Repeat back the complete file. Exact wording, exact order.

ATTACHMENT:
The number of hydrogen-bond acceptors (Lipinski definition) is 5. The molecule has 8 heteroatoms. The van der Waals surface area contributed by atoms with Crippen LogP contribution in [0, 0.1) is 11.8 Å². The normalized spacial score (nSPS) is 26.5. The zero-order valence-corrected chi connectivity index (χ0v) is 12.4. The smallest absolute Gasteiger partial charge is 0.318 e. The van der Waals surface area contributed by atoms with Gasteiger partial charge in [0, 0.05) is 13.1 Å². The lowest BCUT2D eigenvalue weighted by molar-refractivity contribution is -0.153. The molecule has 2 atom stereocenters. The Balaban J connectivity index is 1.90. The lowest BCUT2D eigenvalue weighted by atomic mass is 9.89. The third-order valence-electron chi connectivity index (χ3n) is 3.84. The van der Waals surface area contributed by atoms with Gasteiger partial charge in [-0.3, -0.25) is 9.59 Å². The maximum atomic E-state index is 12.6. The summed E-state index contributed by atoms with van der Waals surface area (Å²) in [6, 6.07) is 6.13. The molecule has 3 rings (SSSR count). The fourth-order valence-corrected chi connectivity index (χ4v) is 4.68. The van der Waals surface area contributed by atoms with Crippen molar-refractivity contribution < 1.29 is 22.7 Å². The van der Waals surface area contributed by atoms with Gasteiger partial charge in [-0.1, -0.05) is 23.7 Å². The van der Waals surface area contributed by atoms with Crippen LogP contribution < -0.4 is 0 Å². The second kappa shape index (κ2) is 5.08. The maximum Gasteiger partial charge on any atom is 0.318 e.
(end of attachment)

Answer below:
The number of hydrogen-bond acceptors (Lipinski definition) is 5. The molecule has 8 heteroatoms. The van der Waals surface area contributed by atoms with Crippen LogP contribution in [0, 0.1) is 11.8 Å². The normalized spacial score (nSPS) is 26.5. The zero-order valence-corrected chi connectivity index (χ0v) is 12.4. The smallest absolute Gasteiger partial charge is 0.318 e. The van der Waals surface area contributed by atoms with Gasteiger partial charge in [0, 0.05) is 13.1 Å². The lowest BCUT2D eigenvalue weighted by molar-refractivity contribution is -0.153. The molecule has 2 atom stereocenters. The Balaban J connectivity index is 1.90. The lowest BCUT2D eigenvalue weighted by atomic mass is 9.89. The third-order valence-electron chi connectivity index (χ3n) is 3.84. The van der Waals surface area contributed by atoms with Gasteiger partial charge in [-0.3, -0.25) is 9.59 Å². The maximum atomic E-state index is 12.6. The summed E-state index contributed by atoms with van der Waals surface area (Å²) in [6, 6.07) is 6.13. The molecule has 3 rings (SSSR count). The fourth-order valence-corrected chi connectivity index (χ4v) is 4.68. The van der Waals surface area contributed by atoms with Crippen molar-refractivity contribution < 1.29 is 22.7 Å². The van der Waals surface area contributed by atoms with Gasteiger partial charge in [-0.1, -0.05) is 23.7 Å². The van der Waals surface area contributed by atoms with Crippen LogP contribution < -0.4 is 0 Å². The second kappa shape index (κ2) is 5.08. The maximum Gasteiger partial charge on any atom is 0.318 e.